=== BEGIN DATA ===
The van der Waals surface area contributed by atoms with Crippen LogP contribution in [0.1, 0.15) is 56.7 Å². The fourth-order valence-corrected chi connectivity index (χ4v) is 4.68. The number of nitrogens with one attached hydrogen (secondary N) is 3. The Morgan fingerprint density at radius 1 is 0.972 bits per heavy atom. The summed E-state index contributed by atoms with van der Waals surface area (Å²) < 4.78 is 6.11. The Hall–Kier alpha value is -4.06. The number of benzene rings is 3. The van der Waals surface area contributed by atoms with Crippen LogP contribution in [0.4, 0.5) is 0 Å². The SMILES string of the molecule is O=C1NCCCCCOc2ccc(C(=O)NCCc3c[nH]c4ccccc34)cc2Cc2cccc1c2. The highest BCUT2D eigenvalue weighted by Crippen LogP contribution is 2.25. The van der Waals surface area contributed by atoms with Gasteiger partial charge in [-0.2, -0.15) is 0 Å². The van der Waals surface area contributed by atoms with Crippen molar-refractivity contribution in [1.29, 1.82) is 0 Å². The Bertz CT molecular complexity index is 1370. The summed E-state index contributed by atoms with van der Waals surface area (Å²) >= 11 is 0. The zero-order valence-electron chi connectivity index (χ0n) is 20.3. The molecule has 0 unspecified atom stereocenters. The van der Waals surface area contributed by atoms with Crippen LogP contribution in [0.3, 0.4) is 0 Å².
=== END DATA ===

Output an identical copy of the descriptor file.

The van der Waals surface area contributed by atoms with Crippen LogP contribution in [0.1, 0.15) is 56.7 Å². The fourth-order valence-corrected chi connectivity index (χ4v) is 4.68. The number of nitrogens with one attached hydrogen (secondary N) is 3. The Morgan fingerprint density at radius 1 is 0.972 bits per heavy atom. The summed E-state index contributed by atoms with van der Waals surface area (Å²) < 4.78 is 6.11. The Hall–Kier alpha value is -4.06. The number of benzene rings is 3. The van der Waals surface area contributed by atoms with Crippen LogP contribution in [0.4, 0.5) is 0 Å². The SMILES string of the molecule is O=C1NCCCCCOc2ccc(C(=O)NCCc3c[nH]c4ccccc34)cc2Cc2cccc1c2. The highest BCUT2D eigenvalue weighted by Crippen LogP contribution is 2.25. The van der Waals surface area contributed by atoms with Gasteiger partial charge in [-0.2, -0.15) is 0 Å². The van der Waals surface area contributed by atoms with Crippen molar-refractivity contribution in [1.29, 1.82) is 0 Å². The Bertz CT molecular complexity index is 1370. The summed E-state index contributed by atoms with van der Waals surface area (Å²) >= 11 is 0. The zero-order valence-electron chi connectivity index (χ0n) is 20.3. The molecule has 0 unspecified atom stereocenters. The van der Waals surface area contributed by atoms with Crippen LogP contribution in [0.3, 0.4) is 0 Å².